I have no doubt that customs controls will have to be introduced by Ireland, as a continuing EU member, in the event of a No Deal crash out.

I feel that public opinion has not been prepared for that legal reality.

Being in the EU has been very advantageous for Ireland in every way, especially in attracting investment and jobs.

So Ireland must implement EU law. The EU is a system of rules, and if its rules are not respected, it ceases to exist.


The shocking consequences for Irish farming of a No Deal Brexit have been spelled out in graphic detail by Phelim O Neill in successive editions of the Irish Farmers Journal.

The beef sector will be worst hit, with a 350kg Irish beef carcass, worth 1295 euros, facing a 780 euro tariff on the UK market, if the UK applies WTO terms.

If, instead, the UK adopts a zero tariff approach, Irish beef would face unlimited Brazilian competition.

The emergency support measures, that the EU might introduce to deal with a No Deal crisis, would buy time for the sheep, pig and dairy sectors. This would allow them to develop alternatives to the UK market.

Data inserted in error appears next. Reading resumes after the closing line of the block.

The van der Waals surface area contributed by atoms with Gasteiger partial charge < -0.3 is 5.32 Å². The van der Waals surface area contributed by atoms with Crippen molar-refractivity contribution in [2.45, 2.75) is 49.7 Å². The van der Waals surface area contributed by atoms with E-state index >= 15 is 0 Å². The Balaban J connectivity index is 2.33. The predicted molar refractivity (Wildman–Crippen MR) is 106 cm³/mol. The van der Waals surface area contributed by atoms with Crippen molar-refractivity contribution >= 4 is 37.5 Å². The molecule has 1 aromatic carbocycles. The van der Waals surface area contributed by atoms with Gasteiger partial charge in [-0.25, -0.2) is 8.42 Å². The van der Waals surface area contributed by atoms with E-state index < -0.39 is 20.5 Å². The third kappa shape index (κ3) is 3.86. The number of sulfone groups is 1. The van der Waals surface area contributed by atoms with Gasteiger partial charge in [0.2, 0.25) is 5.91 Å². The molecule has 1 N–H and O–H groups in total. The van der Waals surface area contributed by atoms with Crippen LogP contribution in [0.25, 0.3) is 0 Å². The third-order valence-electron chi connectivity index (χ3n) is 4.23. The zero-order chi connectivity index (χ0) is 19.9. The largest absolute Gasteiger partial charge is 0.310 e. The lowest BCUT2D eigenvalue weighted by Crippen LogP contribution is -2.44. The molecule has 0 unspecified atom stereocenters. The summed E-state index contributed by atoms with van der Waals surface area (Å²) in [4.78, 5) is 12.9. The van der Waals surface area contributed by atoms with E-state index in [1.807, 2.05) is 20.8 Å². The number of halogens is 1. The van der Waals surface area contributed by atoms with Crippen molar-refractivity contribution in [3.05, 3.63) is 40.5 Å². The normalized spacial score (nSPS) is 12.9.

But alternative markets for Irish beef, at anything near the returns to be found on the British market, do not exist.

A No Deal has become increasingly likely because Mrs May has decided that her priority is to avoid a split in the Conservative Party.  She has calculated that, if she tried to get her Deal through with Labour support, in return for modifications that would satisfy Labour, such as staying the Customs Union or softening her stance on EU immigration, her Party would break up. She would lose 50 or 100 MPs, and would cease to be Prime Minister.

Should, or could, the EU make concessions that would help out Mrs May?

Even if the EU side wanted to make concessions to the UK on the terms of its Withdrawal, it has no way of knowing if Mrs May would have the political authority to get any such modified deal through the House of Commons.